Today’s beer video is, of all things, an episode of an old television show, The Streets of San Francisco, which was on the air for five seasons, from 1972 to 1977. Tonight’s shows, as always “a Quinn-Martin Production,” was from the last season — Season 5, Episode 20 — and is entitled “Dead Lift.” During its run, many guests stars appeared on the show, including Arnold Schwarzenegger, who’s in tonight’s episode, playing a body builder whose bad temper leads to …. wait for it murder. But he’s not the reason I posted it. What’s cool about this episode is that Schwarzenegger’s character, Josef Schmidt, works at Anchor Brewery, and the brewery can be seen in one of the scenes. At 9:43 we see a close-up of the bottling line, which pulls back to a wider shot where we see Schwarzenegger walking through the brewery with a keg on his shoulder. But after being told he’s working too hard, he goes a little crazy and starts throwing kegs around, and they fire him. Unfortunately, that’s the only scene in the brewery, and there’s no Michael Douglas either, as this was near the end of the show’s run and he’d already left for greener pastures.
Anchor Brewing Company announces the release and final selling season of Anchor Bock® Beer, a seasonal interpretation of the strong German beers that mark the beginning of spring.
Each year, breweries in Germany celebrate the coming of spring with a strong, flavorful beer. Anchor Bock Beer, a dark satiny brew with rich hints of chocolate, caramel and roasted barley, is Anchor’s interpretation of this long-standing tradition.
Bock beers are believed to have originated in the town of Einbeck, Germany and traditionally feature a goat on the labels. The Germanic term “bock” translates to “billy goat”, but has over time come to mean a beer darker and stronger than a brewery’s “regular” brew. One with, you might say, the kick of a goat.
Anchor Brewing Company will be retiring Anchor Bock Beer in 2014 making room for several new seasonals yet to be announced.
“Anchor Bock has been a beloved seasonal not only by craft beer fans, but by the folks here at Anchor,” said Mark Carpenter, Brewmaster at Anchor Brewing Company. “In an effort to expand and innovate, as we have done for decades, Anchor will be retiring Bock after the 2014 season to allow room for several all-new brews, which we will be sharing with the world very soon.”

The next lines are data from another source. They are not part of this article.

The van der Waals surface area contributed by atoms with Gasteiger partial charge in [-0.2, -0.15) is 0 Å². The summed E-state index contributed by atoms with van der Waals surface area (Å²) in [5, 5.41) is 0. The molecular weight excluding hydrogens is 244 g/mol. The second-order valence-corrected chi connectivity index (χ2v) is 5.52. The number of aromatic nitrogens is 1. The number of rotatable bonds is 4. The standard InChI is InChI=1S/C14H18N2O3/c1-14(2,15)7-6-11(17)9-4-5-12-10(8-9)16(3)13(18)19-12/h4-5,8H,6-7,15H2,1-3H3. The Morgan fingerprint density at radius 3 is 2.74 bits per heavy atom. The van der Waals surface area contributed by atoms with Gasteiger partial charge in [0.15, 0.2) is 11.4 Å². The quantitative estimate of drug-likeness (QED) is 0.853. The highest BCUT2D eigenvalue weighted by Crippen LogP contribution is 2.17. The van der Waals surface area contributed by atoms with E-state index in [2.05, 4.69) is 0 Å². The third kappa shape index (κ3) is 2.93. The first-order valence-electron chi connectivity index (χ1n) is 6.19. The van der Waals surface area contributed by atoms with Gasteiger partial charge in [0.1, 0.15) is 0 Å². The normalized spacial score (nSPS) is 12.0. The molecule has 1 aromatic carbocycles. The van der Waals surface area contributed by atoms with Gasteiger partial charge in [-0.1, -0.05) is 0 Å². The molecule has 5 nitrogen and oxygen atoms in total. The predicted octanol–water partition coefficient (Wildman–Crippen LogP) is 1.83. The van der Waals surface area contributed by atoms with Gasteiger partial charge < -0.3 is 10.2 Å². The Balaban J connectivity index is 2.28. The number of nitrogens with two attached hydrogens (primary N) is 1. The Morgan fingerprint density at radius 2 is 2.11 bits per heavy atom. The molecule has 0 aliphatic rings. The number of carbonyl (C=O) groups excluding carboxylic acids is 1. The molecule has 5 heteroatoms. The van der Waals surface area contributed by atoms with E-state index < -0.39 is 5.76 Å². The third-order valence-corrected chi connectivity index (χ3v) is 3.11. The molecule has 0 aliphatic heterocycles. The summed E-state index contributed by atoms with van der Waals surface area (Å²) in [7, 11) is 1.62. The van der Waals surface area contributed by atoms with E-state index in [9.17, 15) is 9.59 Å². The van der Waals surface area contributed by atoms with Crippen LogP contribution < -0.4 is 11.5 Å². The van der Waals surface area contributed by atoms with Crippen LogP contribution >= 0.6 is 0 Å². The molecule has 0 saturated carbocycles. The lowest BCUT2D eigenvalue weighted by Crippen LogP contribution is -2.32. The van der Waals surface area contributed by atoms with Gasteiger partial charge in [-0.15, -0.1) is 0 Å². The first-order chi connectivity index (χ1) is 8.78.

Anchor Bock Beer is available nationally from January through March in draught, 12 oz. six-packs, and 22 oz. bottles.
Check out their short video about Anchor Bock Beer, made last year, featuring Hazel the goat.
Time was when today, the Monday before Thanksgiving, was the traditional day on which Anchor’s Our Special Ale — a.k.a. their Christmas Ale — was released each year. Every year since 1975 the brewers at Anchor Brewery have brewed a distinctive and unique Christmas Ale, which is now available from early November to mid-January.
“Here at Anchor, we strive to capture the spirit of the holiday season with our annual Christmas Ale,” said Mark Carpenter, Brewmaster at Anchor Brewing. “Much like Christmas morning, everyone anxiously awaits for the day that they can finally crack open a bottle of Christmas Ale and see what this year’s ale is going to taste like. We don’t just change the recipe and the label each year for change sake, each year we are trying to improve and make the best spiced ale we can make. We think beer lovers will be pleased when they taste the complex, spiced flavors of the our 2013 Christmas Ale.”
Since ancient times, trees have symbolized the winter solstice when the earth, with its seasons, appears born anew. This year, Anchor Christmas Ale’s tree is the beautiful California White Fir. It was hand drawn by local artist James Stitt, who has been creating Christmas Ale labels for us since 1975.
Not everyone who came to California in 1849 came in search of gold. A few came in search of trees. English botanist William Lobb was one such plant hunter. As a collector of California’s exotic flora for English nurseries, the “lynx-eyed” Lobb (born in East Cornwall in 1809; died in San Francisco in 1864) was responsible for the introduction of fifty-eight species of California plants to English gardens, including Giant Sequoia and California White Fir.
In its youth, the symmetry of California White Fir’s pyramidal form makes it the ideal Christmas tree. Its shade tolerance allows it to thrive at modest size for years amid groves of much taller Sequoias; yet it can attain heights of up to 160 feet when given the opportunity. The winged seeds of the California White Fir are collected not only by botanists, but also by mountain songbirds, chipmunks, and squirrels.
Even though for the last few years, Anchor’s Christmas Ale is released in early November, I continue to observe Anchor Christmas Day on the Monday before Thanksgiving. I know I’m a sentimental old fool, but I liked that they used to wait that long to release it, even though I understand why they had to abandon it. But some things are worth waiting for. If you agree with me, please join me in drinking a glass of this year’s seasonal release tonight. Happy Anchor Christmas Day!
Anchor Brewing announced today the 5th beer in their Zymaster series. This latest offering — Harvest One American Pale Ale — is a beer made with a new, experimental hop variety. I had a chance to try it during GABF last week, and the nose has amazing peach aromas, with soft, fruit flavors.
Here’s the full story, from the press release: